Freud Religion as an Illusion

Born in 1856 in Vienna, Austria, Sigmund Freud has had a huge impact on psychology and how the psyche is examined today. Spending most of his life in Austria, Freud was raised as a secular Jew, meaning he did not participate in religion growing up. He spent a majority of his childhood in Vienna, growing up in a Catholic culture. However, during his time there he felt a negative hostility towards his own culture. Towards the end of this life, this negativity from the Nazis forced him to flee to London. Freud had wanted to become a doctor but due to the anti-Semitism, this goal seemed almost impossible to reach. This hardship led Freud to study psychology and view himself as more of a scientist than a doctor. He set out to understand the journey of human knowledge and experience and became one of the first people to deal with the unconscious as a reality.

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Freud is most famously known for his development of psychoanalysis, a method through which an analyst releases unconscious conflicts based on the free associations, dreams, parapraxes and neurotic symptoms of a patient. This was one of his most crucial concepts as it established and changed psychology for the better. Freud’s commitments to the study of psychology modified not just the way analysts evaluate patients, but additionally the approaches psychologists take to see the way of life and society encompassing them.

Using psychoanalysis as the framework, Freud spent a lot of time examining and writing about his negative views on cultural issues, specifically religion. Through viewing psychology as a science, he looked at science as a means to destroy philosophical and theological ideas about the soul, especially religion. Freud firmly believed that religion was an illusion and was solely connected to wish fulfillment. Although he acknowledges religion works for some people, he believed it was in no way beneficial to humans, but rather seen as neurotic. Sigmund Freud’s psychoanalytic approach that civilization dissatisfies showcases his biased view of religion as an illusion which fails to account to make a fair attempt at blending science and religion, making his stance on religion illogical. Through Freud’s historical account of religion and his belief that civilization dissatisfies, he is able to showcase his biased view of religion as an illusion making his stance on religion illogical.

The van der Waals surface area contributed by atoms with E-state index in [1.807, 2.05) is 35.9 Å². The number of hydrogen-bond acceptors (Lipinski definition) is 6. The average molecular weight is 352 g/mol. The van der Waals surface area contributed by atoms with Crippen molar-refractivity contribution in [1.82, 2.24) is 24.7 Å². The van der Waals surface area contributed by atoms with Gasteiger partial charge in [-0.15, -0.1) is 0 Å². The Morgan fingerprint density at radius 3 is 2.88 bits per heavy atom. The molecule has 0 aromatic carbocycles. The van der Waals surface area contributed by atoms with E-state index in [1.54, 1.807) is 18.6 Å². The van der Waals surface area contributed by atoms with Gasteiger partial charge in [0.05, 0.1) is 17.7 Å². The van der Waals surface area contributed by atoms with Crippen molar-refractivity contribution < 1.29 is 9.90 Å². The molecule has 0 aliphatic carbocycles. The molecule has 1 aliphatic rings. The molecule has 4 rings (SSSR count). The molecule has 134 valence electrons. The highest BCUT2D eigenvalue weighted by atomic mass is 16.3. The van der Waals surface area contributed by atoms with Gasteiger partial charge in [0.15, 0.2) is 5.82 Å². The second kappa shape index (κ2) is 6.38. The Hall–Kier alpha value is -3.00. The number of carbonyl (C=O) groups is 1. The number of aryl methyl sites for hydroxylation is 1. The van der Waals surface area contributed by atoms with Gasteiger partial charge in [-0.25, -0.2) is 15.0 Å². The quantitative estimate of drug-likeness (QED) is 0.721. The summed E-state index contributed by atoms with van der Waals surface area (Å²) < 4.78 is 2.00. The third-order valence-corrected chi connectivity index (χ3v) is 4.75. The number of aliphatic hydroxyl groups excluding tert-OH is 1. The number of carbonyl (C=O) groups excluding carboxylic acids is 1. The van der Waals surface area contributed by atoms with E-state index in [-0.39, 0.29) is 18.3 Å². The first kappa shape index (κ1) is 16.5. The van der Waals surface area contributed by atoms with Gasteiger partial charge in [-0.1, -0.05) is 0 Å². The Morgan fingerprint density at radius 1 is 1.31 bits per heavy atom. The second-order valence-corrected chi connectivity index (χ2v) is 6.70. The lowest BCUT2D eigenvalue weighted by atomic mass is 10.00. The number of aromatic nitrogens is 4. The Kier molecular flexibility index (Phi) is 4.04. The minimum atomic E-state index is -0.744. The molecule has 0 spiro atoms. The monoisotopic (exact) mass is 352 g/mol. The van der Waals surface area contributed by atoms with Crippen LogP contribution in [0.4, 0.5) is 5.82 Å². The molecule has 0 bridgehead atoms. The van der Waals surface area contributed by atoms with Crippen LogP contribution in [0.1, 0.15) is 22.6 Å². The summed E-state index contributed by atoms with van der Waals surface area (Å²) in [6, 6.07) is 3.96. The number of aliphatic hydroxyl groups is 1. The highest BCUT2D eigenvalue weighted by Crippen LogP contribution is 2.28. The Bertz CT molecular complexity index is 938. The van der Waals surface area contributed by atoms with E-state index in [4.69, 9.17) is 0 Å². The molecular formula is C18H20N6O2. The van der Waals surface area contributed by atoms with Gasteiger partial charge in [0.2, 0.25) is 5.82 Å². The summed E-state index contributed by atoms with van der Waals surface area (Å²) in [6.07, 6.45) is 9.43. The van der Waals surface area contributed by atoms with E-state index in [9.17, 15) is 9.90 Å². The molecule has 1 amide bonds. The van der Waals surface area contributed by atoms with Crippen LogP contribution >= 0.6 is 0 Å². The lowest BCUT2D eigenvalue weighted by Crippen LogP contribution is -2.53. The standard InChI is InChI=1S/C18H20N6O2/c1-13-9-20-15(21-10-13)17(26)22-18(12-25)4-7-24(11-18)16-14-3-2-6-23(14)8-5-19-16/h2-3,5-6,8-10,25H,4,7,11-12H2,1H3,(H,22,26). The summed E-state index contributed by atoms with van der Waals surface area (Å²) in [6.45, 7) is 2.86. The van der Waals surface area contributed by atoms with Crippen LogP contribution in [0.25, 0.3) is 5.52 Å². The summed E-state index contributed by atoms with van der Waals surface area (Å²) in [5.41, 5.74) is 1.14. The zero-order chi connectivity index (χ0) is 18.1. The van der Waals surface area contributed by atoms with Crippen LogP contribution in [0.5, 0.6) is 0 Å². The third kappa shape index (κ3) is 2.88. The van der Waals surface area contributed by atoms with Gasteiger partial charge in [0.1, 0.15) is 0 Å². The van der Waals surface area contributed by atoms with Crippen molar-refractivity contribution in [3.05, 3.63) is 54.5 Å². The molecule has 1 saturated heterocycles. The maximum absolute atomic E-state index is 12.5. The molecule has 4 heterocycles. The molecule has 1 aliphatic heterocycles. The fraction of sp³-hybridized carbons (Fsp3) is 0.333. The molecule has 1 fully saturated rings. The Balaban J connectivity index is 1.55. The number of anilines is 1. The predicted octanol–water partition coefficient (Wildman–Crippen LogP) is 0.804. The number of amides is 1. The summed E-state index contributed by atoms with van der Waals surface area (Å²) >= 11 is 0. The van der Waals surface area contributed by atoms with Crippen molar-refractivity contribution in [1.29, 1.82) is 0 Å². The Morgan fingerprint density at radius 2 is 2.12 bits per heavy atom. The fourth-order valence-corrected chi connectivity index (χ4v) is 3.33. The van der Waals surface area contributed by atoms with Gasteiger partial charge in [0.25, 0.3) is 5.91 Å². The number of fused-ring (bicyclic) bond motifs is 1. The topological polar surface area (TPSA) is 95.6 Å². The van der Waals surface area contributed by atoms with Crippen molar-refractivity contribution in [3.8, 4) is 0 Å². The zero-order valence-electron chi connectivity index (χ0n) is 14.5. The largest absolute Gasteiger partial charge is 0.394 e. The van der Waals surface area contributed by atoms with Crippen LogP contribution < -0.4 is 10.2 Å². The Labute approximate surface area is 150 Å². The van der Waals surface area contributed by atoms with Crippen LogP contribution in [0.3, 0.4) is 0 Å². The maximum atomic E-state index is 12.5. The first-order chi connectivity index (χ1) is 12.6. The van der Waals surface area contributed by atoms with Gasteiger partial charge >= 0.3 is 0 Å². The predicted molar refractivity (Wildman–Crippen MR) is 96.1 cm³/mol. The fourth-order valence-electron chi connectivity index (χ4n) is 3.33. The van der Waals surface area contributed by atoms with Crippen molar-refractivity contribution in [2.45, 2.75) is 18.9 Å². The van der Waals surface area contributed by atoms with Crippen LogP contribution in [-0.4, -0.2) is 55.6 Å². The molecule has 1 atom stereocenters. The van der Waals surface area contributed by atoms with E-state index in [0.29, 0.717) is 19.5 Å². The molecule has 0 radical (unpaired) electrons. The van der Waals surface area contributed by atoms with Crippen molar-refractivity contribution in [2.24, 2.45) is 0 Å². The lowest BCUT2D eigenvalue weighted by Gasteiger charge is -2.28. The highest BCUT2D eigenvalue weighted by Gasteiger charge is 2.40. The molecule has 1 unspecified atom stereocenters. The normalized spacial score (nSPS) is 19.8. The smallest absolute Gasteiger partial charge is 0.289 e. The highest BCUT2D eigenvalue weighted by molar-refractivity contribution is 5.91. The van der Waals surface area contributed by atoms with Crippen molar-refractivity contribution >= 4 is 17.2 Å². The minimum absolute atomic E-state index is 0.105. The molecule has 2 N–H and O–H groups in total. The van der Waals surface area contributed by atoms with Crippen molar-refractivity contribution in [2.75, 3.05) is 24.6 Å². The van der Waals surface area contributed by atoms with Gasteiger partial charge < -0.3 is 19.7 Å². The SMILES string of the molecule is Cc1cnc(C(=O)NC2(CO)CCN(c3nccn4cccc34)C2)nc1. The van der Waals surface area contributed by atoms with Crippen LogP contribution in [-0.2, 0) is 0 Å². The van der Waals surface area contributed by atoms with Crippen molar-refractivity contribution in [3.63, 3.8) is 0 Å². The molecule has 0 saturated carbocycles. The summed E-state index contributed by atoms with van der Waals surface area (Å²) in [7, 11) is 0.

To fully examine Freud’s view on religion, it is important to grasp Freud’s idea of the psyche and his psychoanalytic approach to looking at it. Freud believed all humans have an unconscious which contains motivations people are not fully cognizant of. This unconscious is filled with impulses, desires, and wishes not understood by one’s conscious mind. These desires make up a lot of who humans are, but the unconscious buries them because it does not want to deal with them. Given this, the point of psychoanalysis is to bring those unconscious thoughts to the conscious and to handle them. This specific therapeutic approach is usually pretty time consuming and involves the patient lying down and simply talking to Freud about their thoughts, whether that was dreams, memories or anything else on the patient’s mind. Freud would then look for clues of underlying traumas within the patient and over time attempt to bring these to the surface and help the patient to overcome them and free themselves of the trauma.